First witness called in Arens trial

Witnessing a fatal collision during a family outing was traumatic and life-changing, a Red Deer father testified at the start of a trial into a deadly city crash on Canada Day 2010.

Witnessing a fatal collision during a family outing was traumatic and life-changing, a Red Deer father testified at the start of a trial into a deadly city crash on Canada Day 2010.

Thomas Smith, 29, was the first witness to be called in the trial of Rodney Ross Arens. Arens, 36, is a building contractor who has lived in Rimbey, Red Deer and Sylvan Lake. The trial opened on Wednesday.

Arens is charged with eight offences in connection with the collision at the intersection of Kerry Wood and Taylor Drives, near Bower Ponds on the evening of July 1, 2010.

Charges include impaired driving causing death, impaired driving causing injury, dangerous driving causing death and dangerous driving causing injury.

He is also facing multiple counts of refusing to provide breath samples to police investigating a fatal or injury collision, and breaching an undertaking prohibiting him from using alcohol and street drugs.

He is on trial before Justice Kirk Sisson in Red Deer Court of Queen’s Bench.

Anouluck “Jeffrey” Chanminaraj, 13, died at the scene. His older sister and brother, Stephanie and Jamie, were injured. They were on their way to see the fireworks to be set off to celebrate Canada Day 2010 at Bower Ponds.

“This incident has been permanently implanted in my brain,” Smith said during cross-examination by defence counsel Donna Derie-Gillespie.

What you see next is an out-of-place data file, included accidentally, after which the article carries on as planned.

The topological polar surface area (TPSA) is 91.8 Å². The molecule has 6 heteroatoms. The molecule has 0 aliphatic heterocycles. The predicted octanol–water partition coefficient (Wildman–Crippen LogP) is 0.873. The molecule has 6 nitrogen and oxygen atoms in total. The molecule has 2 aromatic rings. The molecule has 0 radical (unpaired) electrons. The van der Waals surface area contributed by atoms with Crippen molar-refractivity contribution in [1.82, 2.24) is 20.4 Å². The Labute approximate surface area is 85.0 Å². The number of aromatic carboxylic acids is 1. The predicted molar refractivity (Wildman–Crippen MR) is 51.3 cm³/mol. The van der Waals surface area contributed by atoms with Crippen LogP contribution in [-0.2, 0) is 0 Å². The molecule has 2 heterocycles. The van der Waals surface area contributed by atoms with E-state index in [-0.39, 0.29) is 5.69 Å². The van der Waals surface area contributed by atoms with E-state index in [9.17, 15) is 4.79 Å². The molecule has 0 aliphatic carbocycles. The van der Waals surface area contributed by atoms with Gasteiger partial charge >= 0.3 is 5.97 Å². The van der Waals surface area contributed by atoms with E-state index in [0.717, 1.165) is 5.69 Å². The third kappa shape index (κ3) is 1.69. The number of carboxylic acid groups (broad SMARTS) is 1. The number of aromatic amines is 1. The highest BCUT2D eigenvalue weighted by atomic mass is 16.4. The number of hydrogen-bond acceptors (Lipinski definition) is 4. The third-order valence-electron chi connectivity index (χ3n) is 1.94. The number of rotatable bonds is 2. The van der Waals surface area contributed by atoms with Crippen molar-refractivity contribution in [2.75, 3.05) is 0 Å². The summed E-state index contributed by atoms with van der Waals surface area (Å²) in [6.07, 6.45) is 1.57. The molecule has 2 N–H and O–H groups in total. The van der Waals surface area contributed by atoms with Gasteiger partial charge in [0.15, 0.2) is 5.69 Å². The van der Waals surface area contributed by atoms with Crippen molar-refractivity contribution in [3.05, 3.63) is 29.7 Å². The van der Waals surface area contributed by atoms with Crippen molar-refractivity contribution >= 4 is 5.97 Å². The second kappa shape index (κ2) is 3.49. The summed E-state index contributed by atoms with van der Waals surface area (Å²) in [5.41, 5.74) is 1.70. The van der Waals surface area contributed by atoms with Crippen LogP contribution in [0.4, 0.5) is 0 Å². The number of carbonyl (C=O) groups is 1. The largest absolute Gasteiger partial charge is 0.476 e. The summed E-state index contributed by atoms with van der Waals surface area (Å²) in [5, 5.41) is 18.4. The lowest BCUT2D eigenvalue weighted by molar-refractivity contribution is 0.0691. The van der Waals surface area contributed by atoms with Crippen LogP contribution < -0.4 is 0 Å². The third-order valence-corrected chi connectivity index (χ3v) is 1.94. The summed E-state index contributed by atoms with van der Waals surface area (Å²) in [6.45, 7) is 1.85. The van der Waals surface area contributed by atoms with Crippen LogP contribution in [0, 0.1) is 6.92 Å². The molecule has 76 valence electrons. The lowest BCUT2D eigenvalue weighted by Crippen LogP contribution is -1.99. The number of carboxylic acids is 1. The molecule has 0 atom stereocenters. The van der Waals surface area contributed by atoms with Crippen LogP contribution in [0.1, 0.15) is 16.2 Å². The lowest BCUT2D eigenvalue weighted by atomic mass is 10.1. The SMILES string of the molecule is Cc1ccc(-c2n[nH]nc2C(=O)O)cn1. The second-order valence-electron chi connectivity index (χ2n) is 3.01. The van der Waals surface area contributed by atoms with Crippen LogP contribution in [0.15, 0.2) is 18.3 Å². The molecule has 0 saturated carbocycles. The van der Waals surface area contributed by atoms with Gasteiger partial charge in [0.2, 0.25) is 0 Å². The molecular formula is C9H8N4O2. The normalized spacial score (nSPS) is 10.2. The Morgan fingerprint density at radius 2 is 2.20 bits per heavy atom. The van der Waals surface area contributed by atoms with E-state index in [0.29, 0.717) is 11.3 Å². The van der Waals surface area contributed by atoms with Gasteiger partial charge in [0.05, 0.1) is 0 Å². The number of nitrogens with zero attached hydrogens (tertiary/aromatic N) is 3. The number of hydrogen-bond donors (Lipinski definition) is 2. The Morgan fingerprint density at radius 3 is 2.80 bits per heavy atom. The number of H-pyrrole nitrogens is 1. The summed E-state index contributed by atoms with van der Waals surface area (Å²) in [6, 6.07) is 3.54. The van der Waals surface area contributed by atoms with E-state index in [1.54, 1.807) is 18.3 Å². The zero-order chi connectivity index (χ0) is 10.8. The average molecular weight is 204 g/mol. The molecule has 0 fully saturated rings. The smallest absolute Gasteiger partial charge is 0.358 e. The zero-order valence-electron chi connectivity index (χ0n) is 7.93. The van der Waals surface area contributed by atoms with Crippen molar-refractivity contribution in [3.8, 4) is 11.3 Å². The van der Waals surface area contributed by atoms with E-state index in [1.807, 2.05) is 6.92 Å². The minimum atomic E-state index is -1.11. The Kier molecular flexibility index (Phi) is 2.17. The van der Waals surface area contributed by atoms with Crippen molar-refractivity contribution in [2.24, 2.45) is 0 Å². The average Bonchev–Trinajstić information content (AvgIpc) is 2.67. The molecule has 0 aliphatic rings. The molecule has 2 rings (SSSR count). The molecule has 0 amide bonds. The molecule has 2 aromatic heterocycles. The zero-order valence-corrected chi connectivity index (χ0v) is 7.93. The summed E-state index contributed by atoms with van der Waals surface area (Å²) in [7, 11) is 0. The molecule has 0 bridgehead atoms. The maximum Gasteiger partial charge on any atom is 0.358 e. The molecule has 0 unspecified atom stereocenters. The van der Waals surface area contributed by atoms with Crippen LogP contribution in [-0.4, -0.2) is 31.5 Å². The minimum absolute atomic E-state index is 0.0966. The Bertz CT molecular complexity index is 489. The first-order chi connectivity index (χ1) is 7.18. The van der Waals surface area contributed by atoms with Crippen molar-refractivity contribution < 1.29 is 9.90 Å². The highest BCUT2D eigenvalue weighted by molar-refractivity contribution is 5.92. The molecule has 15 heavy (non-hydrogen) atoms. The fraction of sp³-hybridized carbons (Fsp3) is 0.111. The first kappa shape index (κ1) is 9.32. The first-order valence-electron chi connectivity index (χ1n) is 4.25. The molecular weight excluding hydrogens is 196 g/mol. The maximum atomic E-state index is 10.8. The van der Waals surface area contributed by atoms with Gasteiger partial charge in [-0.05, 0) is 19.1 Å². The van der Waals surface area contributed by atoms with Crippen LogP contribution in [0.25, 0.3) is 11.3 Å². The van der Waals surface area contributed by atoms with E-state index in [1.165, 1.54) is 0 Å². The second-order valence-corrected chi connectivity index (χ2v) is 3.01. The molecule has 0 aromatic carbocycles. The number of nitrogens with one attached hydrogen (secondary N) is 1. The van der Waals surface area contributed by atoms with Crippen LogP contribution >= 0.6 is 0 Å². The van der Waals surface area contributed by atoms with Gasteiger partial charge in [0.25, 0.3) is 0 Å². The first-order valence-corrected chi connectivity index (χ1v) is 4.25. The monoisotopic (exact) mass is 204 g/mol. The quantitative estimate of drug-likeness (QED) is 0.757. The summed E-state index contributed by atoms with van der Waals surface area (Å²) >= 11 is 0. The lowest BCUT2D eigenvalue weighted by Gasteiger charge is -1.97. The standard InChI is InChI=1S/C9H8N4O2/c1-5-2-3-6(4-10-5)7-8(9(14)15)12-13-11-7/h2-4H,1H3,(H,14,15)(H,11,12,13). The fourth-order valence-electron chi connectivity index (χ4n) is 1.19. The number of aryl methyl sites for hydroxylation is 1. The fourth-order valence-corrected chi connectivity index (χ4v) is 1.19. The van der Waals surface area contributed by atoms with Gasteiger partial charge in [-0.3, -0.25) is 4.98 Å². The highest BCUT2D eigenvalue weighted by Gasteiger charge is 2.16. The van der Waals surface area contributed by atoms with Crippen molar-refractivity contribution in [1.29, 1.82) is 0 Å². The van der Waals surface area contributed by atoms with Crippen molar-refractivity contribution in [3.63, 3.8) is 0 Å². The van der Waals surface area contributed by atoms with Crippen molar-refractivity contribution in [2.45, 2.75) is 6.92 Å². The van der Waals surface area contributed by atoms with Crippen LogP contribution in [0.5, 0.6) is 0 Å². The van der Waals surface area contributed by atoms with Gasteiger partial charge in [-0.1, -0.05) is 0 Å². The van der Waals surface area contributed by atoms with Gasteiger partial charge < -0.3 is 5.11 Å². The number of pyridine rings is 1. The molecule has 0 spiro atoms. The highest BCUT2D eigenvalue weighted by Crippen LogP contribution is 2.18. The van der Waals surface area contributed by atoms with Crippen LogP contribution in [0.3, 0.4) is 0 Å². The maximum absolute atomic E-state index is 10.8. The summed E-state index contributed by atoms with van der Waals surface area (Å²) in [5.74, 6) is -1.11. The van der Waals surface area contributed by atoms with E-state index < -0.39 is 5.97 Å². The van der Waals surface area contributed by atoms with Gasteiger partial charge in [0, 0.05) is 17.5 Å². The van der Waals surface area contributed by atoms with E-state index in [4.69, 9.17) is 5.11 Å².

He had already expressed to Crown prosecutor Wayne Silliker, second counsel to Robin Snider, the impact the collision has had on his life.

“There was a death that I was witness to,” Smith said to Silliker.

“It was Canada Day. It should be a day of celebration.”

Smith testified that he was taking his wife and son to watch the fireworks and was stopped on Kerry Wood Drive with his window rolled down when he heard the sound of an engine revving up.

“I heard the engine rev up to speed up and the next thing that happened was a collision in the middle of the intersection,” said Smith.

“I heard the black truck engine rev up to try to beat the red light.”

A black pickup truck heading northwest on Taylor Drive struck the passenger side of a small car that was stopped in the intersection and was just starting to turn left onto Kerry Wood Drive, said Smith.

The impact spun the car in a circle while the truck jumped the median and landed facing the other way, alongside the traffic island at the northwest side of the intersection, he said.

Smith called 911 from his cellphone and then went to the stricken car. There were three people inside. The boy in the front passenger seat was not breathing, said Smith.

Taking instructions from the 911 operator and focused on the people in the car, Smith said he took little notice of the man who was driving the truck.

Smith said he saw the man get out of the truck, light a cigarette and sit down on the curb. He said he would not recognize the man again because it was getting dark.

Witness Carlene Omoth, who was walking near the intersection, said she heard brakes squeal and people yelling as the two vehicles collided in the intersection. Omoth, 23, testified that she froze at first, then rushed to the car after watching the truck strike it and spin it around in the intersection.

She said she held the car driver’s hand and called her boyfriend for her.

“She wanted me to check on her brother, but he was … I was more concerned with her.”

In custody and awaiting proceedings on other, more recent charges, Arens was allowed to leave the prisoner’s box and sit beside his lawyer during witness testimony on Wednesday. Although his hands were free, his ankles were shackled and an Alberta Sheriff was positioned behind him.

Snider said she and Silliker plan to call 30 witnesses, including civilians, experts and police.

Further civilians are to take the stand today.

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